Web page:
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Posted by Josephine Ayre on Dec 01, 2011 in Chippers

The wood chipper (or tree chipper, as it is sometimes known) was invented in 1884 by German man, Peter Jensen. It is designed to cut up wood, generally tree limbs or the actual trunks, into tiny pieces or chips, and even sawdust at times.

Most kinds of wood chipper are portable, meaning that they can be moved around fairly easily. This goes for the smaller, privately used models that can be wheeled around your yard, to the larger, commercially used tree chippers that can be towed behind a truck or van.

The general set up of a wood chipper consists of an entry chute, or a hopper as it is known by those in the business, a knife mechanism that does all the cutting, and an exit chute. A collection bin is often placed at the bottom of the tree chipper to catch the chips, but as the chips pose no threat to the garden or lawn, this is not always necessary.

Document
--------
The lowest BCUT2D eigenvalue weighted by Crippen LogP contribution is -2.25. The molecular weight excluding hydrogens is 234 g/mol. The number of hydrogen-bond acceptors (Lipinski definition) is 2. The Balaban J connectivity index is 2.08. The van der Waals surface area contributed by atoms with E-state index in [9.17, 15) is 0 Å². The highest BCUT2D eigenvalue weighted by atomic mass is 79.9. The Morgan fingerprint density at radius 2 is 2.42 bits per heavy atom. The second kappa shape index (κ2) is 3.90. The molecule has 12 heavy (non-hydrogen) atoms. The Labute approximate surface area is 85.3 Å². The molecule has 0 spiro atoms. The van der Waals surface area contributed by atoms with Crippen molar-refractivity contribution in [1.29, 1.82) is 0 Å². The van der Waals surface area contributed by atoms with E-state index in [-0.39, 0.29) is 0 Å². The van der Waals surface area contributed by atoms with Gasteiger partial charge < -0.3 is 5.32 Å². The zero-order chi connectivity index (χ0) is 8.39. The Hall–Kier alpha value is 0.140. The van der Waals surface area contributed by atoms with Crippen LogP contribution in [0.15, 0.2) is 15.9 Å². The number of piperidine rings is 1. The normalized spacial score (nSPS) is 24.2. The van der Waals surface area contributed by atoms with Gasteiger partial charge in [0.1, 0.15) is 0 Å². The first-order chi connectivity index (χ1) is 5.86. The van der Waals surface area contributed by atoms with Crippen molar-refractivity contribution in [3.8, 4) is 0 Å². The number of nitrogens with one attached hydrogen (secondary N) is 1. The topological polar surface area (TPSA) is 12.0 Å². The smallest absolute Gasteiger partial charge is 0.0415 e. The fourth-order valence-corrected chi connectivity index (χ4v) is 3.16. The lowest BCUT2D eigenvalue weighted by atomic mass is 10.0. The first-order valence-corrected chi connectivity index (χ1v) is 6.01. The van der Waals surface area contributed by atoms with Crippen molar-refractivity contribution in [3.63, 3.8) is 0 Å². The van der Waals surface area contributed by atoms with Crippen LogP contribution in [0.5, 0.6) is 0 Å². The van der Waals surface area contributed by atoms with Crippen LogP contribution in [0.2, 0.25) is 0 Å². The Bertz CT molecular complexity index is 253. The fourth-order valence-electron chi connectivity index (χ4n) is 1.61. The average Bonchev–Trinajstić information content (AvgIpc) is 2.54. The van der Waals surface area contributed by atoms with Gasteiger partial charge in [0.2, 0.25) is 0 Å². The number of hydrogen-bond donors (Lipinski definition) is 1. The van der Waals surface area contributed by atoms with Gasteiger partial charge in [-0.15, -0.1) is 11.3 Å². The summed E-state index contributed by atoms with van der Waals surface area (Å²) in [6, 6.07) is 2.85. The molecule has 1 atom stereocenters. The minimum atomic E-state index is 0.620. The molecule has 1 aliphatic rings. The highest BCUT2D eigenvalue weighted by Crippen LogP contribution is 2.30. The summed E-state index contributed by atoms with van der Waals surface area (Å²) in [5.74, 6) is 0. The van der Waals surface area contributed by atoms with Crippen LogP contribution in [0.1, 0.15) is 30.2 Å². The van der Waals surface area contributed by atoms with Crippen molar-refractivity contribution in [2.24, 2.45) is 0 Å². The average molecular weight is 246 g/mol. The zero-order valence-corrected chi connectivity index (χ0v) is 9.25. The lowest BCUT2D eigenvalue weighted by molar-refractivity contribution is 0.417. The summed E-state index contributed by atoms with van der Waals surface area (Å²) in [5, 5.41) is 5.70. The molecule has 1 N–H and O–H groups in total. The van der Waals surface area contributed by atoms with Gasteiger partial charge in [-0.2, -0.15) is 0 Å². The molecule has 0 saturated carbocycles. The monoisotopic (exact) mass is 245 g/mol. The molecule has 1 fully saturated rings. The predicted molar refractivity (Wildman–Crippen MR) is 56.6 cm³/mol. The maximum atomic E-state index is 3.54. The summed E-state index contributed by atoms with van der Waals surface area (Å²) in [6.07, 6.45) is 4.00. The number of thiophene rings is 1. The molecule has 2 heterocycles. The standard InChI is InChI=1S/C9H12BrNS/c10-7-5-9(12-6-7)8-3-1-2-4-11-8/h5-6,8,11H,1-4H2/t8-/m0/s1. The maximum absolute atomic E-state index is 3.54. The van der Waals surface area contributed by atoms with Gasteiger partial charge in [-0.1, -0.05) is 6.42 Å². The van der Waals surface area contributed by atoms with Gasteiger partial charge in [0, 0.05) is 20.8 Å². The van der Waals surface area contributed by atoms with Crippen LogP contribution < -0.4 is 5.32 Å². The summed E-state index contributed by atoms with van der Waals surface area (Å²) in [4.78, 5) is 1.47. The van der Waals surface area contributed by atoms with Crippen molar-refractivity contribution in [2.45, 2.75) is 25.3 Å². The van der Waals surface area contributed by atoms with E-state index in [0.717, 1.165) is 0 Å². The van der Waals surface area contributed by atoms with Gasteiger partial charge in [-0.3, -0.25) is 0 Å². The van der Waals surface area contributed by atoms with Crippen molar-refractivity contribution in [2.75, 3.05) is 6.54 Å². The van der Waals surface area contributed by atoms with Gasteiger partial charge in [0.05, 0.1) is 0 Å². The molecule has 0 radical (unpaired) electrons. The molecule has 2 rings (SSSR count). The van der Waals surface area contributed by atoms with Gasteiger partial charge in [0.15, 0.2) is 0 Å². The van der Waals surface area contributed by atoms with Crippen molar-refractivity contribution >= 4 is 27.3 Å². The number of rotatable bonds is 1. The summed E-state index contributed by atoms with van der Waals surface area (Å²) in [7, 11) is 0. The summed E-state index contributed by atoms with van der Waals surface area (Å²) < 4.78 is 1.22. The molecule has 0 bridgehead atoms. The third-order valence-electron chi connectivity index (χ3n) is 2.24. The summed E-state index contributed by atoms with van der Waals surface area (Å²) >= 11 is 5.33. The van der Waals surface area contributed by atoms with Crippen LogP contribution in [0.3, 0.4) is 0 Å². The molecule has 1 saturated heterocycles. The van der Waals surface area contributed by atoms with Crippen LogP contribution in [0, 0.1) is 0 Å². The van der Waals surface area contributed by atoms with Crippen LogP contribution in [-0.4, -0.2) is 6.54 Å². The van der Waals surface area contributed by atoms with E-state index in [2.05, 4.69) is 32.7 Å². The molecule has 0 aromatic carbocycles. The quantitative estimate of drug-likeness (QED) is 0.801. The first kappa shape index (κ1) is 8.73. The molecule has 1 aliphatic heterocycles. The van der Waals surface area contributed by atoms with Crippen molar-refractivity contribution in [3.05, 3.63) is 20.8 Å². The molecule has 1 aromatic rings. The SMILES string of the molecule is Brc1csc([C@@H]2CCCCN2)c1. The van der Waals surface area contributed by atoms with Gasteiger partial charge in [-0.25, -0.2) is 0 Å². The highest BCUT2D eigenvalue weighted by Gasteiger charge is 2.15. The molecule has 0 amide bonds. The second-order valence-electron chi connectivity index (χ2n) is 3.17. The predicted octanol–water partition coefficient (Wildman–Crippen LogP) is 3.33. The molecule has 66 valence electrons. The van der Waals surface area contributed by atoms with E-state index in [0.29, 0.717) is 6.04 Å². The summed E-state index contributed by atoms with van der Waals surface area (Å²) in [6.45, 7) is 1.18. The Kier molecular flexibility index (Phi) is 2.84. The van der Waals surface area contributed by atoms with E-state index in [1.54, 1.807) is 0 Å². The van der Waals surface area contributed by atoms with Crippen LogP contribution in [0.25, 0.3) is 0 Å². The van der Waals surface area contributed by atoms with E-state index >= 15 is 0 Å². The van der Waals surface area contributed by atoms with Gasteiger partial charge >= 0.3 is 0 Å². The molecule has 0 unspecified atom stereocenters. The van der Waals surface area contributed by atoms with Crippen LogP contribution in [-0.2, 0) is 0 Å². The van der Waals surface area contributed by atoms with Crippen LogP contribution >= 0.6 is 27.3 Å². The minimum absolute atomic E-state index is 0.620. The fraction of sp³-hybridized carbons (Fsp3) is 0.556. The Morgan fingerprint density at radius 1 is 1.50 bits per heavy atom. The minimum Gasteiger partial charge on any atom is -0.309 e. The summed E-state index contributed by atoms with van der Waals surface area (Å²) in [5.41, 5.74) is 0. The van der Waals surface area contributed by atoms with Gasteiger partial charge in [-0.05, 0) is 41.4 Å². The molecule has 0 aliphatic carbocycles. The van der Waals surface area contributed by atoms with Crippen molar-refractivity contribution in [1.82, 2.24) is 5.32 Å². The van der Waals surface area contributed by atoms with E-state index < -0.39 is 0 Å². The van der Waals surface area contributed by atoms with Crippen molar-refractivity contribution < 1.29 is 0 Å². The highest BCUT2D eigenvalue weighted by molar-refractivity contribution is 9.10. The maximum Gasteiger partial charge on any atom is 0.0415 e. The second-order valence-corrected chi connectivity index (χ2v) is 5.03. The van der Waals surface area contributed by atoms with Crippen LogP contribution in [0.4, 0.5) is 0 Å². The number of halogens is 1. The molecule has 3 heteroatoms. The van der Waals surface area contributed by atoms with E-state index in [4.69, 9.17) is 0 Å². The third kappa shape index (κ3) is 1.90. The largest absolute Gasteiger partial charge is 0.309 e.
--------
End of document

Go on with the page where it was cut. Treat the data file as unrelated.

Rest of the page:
When being used, a tree trunk or limb is inserted into the entry chute where it is pushed through the tree chipping mechanism. Most entry chutes will have a collar or guard of some kind that is designed to protect the operator from accidentally being caught by a branch or the wood chipper and being dragged into the blades. It is also recommended that the correct safety gear, such as goggles and gloves, be worn whilst operating a wood chipper to further prevent injury.

While a tree chipper can vary in size, type and cutting capacity depending on its purpose (private or commercial), they are very useful pieces of equipment for those who own large properties, land with an abundance of trees, and those who work in the tree felling industry.